honey bees

Honey bees on the farm will pollinate our flowers.  Todd began a relationship with honey bees over 50 years when he and his brother Tom, 9 years old, bought their first hive for their family farm. They were enchanted by how industrious the bees were, giving them honey, pollen, propolis and beeswax for candles and salve. Around 40% of what is eaten is pollinated by insects, this to a great degree by honey bees. Because there are so few nectar & pollen plants on Thornhill Farm, we are planting these plants for the bees. We know the soil is worn out on the farm because our honey bees make so little honey. This is why we have pigs. When the forest is cleared, we do not burn the wood that is left behind, but chip it and mix these wood chips with manure and fungus mycelium to make piles of compost to improve the soil. Last summer we grew peas and oats as a green manure crop, and the pea flowers gave voluminous amounts of nectar to the honey bees and pollinating insects.


 Health & the Hive: A Beekeeper’s Journey

A Jan Cannon Film that explores the importance of honeybees in our lives through the seasons of Honey Gardens Apiaries, Todd and the team. Topics addressed in the film include pollination, queen breeding, disease control, bee venom therapy, organic agriculture and honey-based plant medicine. 53 minute dvd. $10 + $4 (shipping).
to order, send a check to: 198 Taylor Road, Greensboro Bend, Vermont 05842


writings & images about the honey bees of Thornhill Farm


Live from the Hive by Annie Watson – Winter 1997 to July 2015 archives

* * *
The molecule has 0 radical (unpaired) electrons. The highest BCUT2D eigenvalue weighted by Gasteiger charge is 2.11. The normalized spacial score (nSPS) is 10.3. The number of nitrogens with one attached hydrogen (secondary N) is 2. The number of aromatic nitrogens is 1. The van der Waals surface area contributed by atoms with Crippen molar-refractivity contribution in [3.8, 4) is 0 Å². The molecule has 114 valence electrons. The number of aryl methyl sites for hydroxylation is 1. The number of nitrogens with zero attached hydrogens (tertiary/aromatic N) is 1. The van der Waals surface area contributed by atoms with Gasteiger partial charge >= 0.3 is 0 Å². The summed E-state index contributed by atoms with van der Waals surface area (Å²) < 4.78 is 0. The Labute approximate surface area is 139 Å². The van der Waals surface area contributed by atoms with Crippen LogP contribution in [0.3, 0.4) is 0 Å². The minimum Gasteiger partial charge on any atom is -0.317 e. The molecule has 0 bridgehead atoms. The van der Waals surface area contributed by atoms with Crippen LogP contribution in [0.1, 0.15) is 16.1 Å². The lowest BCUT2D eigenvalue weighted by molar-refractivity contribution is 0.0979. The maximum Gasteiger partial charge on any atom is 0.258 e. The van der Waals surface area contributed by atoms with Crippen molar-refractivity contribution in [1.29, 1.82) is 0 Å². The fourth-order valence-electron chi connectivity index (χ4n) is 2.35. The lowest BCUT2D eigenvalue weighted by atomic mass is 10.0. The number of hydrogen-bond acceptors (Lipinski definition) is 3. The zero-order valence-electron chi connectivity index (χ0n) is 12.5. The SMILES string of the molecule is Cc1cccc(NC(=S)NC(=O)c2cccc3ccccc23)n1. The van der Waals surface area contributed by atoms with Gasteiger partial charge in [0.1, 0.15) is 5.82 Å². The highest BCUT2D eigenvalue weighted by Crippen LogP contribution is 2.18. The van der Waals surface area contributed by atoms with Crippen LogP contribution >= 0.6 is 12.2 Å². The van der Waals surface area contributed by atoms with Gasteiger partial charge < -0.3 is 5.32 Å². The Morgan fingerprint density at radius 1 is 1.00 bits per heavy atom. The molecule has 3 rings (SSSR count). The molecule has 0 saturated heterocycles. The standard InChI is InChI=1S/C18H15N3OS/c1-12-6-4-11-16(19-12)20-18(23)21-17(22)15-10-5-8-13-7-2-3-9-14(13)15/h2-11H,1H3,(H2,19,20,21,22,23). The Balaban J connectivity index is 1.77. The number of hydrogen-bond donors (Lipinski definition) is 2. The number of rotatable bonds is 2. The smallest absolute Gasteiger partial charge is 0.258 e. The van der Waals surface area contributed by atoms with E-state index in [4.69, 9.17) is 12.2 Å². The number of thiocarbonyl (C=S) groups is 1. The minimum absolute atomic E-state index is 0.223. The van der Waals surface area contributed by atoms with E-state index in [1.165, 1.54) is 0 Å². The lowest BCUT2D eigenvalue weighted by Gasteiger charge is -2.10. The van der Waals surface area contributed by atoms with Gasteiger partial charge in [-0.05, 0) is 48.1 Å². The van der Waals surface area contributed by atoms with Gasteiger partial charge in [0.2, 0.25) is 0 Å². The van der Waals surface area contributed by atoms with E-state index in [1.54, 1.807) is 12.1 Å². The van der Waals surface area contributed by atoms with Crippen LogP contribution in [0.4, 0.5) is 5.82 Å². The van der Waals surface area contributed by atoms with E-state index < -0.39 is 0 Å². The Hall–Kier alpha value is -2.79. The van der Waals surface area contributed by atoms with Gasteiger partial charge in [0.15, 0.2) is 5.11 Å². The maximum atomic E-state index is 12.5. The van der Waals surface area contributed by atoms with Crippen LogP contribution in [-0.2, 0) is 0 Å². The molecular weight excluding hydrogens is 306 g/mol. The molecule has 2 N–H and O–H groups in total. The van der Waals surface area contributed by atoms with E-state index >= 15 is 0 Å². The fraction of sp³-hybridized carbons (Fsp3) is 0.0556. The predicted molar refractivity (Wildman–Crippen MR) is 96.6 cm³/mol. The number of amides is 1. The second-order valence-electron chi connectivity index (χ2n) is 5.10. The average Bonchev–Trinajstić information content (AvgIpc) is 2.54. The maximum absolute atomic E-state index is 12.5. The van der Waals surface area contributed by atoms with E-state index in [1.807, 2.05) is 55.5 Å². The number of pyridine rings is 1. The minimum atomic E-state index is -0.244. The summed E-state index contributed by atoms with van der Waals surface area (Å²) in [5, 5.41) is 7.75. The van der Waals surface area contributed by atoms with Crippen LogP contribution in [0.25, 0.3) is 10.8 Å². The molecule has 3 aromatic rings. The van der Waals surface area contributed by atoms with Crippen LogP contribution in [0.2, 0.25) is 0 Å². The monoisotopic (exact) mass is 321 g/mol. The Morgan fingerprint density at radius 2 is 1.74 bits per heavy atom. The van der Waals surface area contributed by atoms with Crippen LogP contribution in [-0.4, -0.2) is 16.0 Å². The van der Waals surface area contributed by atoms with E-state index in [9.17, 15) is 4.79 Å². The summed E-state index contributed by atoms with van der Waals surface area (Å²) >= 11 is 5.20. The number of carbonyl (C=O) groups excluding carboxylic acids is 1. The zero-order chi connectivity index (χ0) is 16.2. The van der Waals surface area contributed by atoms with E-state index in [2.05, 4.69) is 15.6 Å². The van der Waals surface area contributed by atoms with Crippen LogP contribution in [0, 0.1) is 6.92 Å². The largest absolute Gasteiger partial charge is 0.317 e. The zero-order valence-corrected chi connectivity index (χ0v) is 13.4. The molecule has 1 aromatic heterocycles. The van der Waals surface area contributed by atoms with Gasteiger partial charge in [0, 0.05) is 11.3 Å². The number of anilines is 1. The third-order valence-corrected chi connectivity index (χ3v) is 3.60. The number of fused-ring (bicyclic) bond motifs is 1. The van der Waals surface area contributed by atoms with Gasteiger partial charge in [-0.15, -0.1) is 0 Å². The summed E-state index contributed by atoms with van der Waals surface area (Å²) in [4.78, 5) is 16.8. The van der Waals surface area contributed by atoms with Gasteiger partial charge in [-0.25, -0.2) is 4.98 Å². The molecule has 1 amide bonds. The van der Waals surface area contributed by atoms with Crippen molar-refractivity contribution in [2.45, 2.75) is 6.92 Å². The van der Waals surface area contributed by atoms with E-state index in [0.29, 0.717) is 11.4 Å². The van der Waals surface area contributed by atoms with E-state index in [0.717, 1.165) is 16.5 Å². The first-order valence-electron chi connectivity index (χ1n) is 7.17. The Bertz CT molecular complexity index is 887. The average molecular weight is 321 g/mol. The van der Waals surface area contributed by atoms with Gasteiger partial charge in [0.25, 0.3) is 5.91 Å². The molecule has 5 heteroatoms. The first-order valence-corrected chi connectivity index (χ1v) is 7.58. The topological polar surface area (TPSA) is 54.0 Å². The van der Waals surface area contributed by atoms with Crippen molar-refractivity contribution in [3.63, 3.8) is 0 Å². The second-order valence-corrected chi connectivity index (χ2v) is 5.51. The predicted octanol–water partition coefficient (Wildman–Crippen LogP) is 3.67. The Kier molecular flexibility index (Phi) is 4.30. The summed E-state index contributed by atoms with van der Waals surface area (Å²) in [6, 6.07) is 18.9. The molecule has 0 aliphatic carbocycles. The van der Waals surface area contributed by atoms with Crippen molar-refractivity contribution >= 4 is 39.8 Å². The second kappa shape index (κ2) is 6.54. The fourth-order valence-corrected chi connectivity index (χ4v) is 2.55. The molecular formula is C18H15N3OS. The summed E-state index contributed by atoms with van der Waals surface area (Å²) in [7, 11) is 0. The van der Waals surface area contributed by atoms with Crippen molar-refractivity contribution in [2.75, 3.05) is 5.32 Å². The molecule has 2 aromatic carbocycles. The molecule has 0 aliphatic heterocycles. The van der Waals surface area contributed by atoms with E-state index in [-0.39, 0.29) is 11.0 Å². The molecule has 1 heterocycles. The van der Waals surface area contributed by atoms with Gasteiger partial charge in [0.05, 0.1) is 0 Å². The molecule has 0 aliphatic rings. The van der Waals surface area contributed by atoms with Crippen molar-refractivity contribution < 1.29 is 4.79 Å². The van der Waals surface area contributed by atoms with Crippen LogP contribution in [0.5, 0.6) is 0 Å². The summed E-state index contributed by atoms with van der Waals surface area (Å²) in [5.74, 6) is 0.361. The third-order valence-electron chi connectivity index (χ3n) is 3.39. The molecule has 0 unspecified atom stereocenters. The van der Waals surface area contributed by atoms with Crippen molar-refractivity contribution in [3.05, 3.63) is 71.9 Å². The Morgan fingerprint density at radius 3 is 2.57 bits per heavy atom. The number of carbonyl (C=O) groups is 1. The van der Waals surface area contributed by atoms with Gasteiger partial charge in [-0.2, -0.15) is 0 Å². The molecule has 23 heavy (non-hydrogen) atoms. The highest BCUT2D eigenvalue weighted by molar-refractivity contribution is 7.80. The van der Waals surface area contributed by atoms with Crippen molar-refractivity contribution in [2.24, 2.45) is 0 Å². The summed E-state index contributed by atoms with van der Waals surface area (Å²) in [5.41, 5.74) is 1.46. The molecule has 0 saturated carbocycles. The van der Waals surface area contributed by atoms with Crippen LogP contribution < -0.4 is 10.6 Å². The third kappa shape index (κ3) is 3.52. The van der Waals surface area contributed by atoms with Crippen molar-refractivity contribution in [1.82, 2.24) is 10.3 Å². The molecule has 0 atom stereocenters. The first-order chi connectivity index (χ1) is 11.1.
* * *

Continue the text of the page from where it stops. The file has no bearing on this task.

• Live from the Hive: July “Swarming Season” By Annie Watson There is nothing so thrilling as lying in the grass on a hot May or June day while thousands of bees fly in a circular pattern overhead, the air filled with the sound of their wings. Drawn by the queen’s pheromone, the swarm comes to temporary rest in a large clump ...
  • Live from the Hive: June “Blossoms to Berries” By Annie Watson June is the month when the wild berry plants blossom here in the north country. As I write, blackcaps (aka black raspberries or rubus occidentals) are blooming. This unassuming little flower is a big favorite of honey bees. The first blackberry (rubus alligheniensis) flowers are about to open. When the ...
  • Live from the Hive: May “Air Freight!” By Annie Watson For the past two days the bees have been coming in absolutely loaded down with bright yellow willow pollen and grey red maple pollen. I wonder how they can even get airborne, the pollen baskets on their back legs are so encumbered with huge blobs of the stuff. It’s funny to ...
  • Live from the Hive: April “Pollen!” By Annie Watson The bees were busy in the warm weather yesterday. The workers came back to the hive looking like they’d spent some time in a bakery — all dusted with very light tan pollen. It could be red maple, or maybe elm — I’m not sure. Red maples bloom around this time. Now, ...
  • Our Bees are Alive, Spring 2013 Starting around March 20 each season, we make the rounds in the scattered patches of snow and check on how our honey bees came through the winter. I look forward to being out on the land, and though the days can be cold and raw, there is a great warmth in the returning of the ...